The Yasiel Puig movement is starting in Los Angeles. Carlos Beltran is hurt in St. Louis and the temptation is to turn to Oscar Taveras. And Wil Myers was the biggest prospect traded this offseason, and he’s on a team that could use a corner outfielder. What to do with these young outfielders in redraft leagues?
First, let’s set the baseline for value. Chris Liss is buying guys like Oscar Taveras and Jurickson Profar in leagues like AL-LABR, but the threshold for replacement level value there is much lower than a mixed league. In our mixed league rankings, the above-replacement level outfielder with the fewest plate appearances was Jose Bautista, who managed to be worth $2 as the 62nd-ranked outfielder at the end of the season, with only 332 at-bats. He did so by hitting 27 home runs and stealing five bases, not necessarily because of his .241 batting average.
Wil Myers probably makes the best segue here. He’s already in minor league camp, and the consensus is that he won’t be up until the super-two ‘deadline’ in mid-June. Because of rising whiff rates as he made his way through the minors, he’s not projected to have a good batting average. He does have prodigious power, though, and 20+ home runs in 400 plate appearances might not be such a stretch. Well, it would be a stretch, but not out of the realm of the possible. But if you’re in a twelve-team mixer, and he hits .250, the bar is sort of clear, and no projections have him hitting more than 20 home runs if he really does only get 400 or so plate appearances. In a five-outfielder league we might be able push the replacement level down further and get Justin Maxwell, the 86th-ranked outfielder, into the conversation. He only had 315 at-bats and hit 18 home runs with 9 stolen bases and a .229 batting average. Wil Myers: can make the top 100… outfielders.
It’s right there around the 70s when the worm turns in favor of these outfielders. From 70 to 90, the average at-bat level drops to around 400 and you have a chance that your young outfielder can come in and give you that sort of production. After all, in my bold predictions I had Oscar Taveras outproducing Myers because of superior contact rates and a bold mix of injury to the two 30-year-old outfielders in front of him. If Chris Denorfia can end up just short of the top 75 outfielders with a .293 batting average and eight home runs and 13 stolen bases in 348 at-bats, Taveras has a shot of bettering those numbers. And it probably doesn’t require too much of a pie-in-the-sky mentality. That’s a half-season of work cobbled out from behind two veteran corner outfielders that could go down at any time.
But, no matter how you feel about the 22-year-old Myers or the 20-year-old Taveras, you’d have to mash those rose-colored glasses hard into your eyeballs to wishcast the newest hot young thing — 22-year-old Yasiel Puig — into that many plate appearances, wouldn’t you? After all, he’s never seen a plate appearance in Double-A. This, on a team build to win now. If only he could play third base.
There might actually be a sliver of opportunity for Puig that doesn’t have him playing a position he has no hope of acquitting competently. Even with Carl Crawford looking like he’ll make the opening day roster, and Matt Kemp and Andre Ethier healthy too, there’s room for a specific need on the team: right-handed hitting outfielder. Andre Ethier has fairly established platoon splits, and recently even Carl Crawford‘s platoon split (83 wRC+ vs LHP, 113 v RHP) has looked worse than usual. This team could use a righty to spell one of the corner outfielders.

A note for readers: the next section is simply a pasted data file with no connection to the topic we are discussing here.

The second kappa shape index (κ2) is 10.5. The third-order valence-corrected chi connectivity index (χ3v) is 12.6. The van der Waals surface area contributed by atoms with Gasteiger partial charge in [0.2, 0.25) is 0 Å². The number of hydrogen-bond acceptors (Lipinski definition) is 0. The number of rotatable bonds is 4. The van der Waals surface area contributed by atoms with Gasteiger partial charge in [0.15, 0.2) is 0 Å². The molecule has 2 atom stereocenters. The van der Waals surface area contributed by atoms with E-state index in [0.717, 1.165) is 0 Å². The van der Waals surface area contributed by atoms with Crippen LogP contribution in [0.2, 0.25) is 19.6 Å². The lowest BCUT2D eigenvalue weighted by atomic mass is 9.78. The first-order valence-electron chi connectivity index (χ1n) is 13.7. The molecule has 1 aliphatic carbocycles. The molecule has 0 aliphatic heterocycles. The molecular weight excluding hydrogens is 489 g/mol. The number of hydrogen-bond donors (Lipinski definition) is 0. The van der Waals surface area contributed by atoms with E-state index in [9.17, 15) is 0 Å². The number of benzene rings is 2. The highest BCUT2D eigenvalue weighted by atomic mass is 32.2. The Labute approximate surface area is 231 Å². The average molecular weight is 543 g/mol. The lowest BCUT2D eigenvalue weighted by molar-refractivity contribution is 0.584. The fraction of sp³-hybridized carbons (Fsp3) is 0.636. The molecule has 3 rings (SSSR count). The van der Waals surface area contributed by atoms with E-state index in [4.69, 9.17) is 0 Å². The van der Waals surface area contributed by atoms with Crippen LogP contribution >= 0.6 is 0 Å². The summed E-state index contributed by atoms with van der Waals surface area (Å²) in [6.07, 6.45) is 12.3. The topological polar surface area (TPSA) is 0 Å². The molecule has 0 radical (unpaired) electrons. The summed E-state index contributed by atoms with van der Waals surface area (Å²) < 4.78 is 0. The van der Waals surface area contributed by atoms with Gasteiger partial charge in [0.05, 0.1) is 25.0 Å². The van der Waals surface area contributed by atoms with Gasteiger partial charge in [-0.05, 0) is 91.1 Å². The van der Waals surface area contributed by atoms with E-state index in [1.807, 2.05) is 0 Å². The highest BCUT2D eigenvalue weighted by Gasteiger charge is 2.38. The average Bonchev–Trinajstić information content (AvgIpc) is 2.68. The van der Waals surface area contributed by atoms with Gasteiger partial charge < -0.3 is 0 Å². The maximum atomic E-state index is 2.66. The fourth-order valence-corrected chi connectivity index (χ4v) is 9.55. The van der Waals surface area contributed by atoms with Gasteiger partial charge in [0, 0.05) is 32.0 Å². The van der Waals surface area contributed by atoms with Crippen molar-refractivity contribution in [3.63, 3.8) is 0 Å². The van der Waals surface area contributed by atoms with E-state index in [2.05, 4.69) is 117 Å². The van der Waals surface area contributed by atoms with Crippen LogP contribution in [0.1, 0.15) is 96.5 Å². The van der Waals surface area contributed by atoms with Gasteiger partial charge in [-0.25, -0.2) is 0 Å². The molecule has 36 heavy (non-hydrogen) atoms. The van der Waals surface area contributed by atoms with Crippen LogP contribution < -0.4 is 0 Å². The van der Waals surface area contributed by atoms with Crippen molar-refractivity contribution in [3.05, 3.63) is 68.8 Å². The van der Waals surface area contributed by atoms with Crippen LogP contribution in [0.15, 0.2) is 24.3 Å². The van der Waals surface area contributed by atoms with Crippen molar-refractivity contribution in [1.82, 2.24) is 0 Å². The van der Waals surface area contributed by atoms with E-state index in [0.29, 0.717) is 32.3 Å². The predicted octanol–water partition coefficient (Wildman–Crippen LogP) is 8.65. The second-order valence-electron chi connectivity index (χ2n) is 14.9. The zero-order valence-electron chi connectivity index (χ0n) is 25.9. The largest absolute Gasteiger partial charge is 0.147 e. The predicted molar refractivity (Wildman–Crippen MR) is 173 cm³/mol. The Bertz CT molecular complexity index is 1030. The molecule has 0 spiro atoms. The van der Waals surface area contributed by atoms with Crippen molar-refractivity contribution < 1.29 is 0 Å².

Before the injury to Hanley Ramirez, that role might have gone to Jerry Hairston, Jr, who could add infield versatility to his right-handed-ness. But now Hairston might be needed more often at third base. So Alex Castellanos might be a natural fit. He and Elian Herrera have gotten about the same amount of playing time, and while Herrera is hitting for a better average this spring, Castellanos has four home runs. That might not be a big deal if it didn’t also correctly describe their relative upsides. Power, patience and a little bit of speed pepper Castellanos’ minor league history, and maybe this can save the ‘bat without a home’ problem that has plagued him so far.
The fact that the Dodgers have given Castellanos so many spring plate appearances does mean something. But if you look at the Dodgers’ spring stats, you might notice another familiar name atop the entire team. Heck, it’s the same name that tops the leaderboards for all of spring training. So that’s why everyone is excited about Yasiel Puig — he’s hitting over .500, and even if he’s not walking, he’s not striking out a ton, and that’s important to his high-contact high-power upside. If Yasiel Puig skips Double-A to take over the righty part of an outfield platoon from day one, you might want to look all the way up to the 72nd-ranked outfielder — Scott Hairston. The Chin hit 20 home runs, stole eight bases, and hit for a .263 average in 377 at-bats that he mostly accrued by mashing against lefties in New York.
Once you sort through the relative upsides and opportunities for these three young outfielders, it’s hard to pencil them in for top-50 outfielder status in redraft leagues. Of course, we know that young men do magical things — we just watched Mike Trout and Bryce Harper push their way onto their respective teams, and they played for playoff contenders with other options at their positions. If any of these three makes the same push as last year’s dynamic duo, all bets are off. Taveras and Myers, at least, are fully formed prospects with the benefit of more training that Trout and Harper had, and if they get a little lucky, they could zoom up the boards.
That’s the overall point, though. They’ll have to get a little lucky. Make sure you draft them in a bench or utility slot to minimize your risk.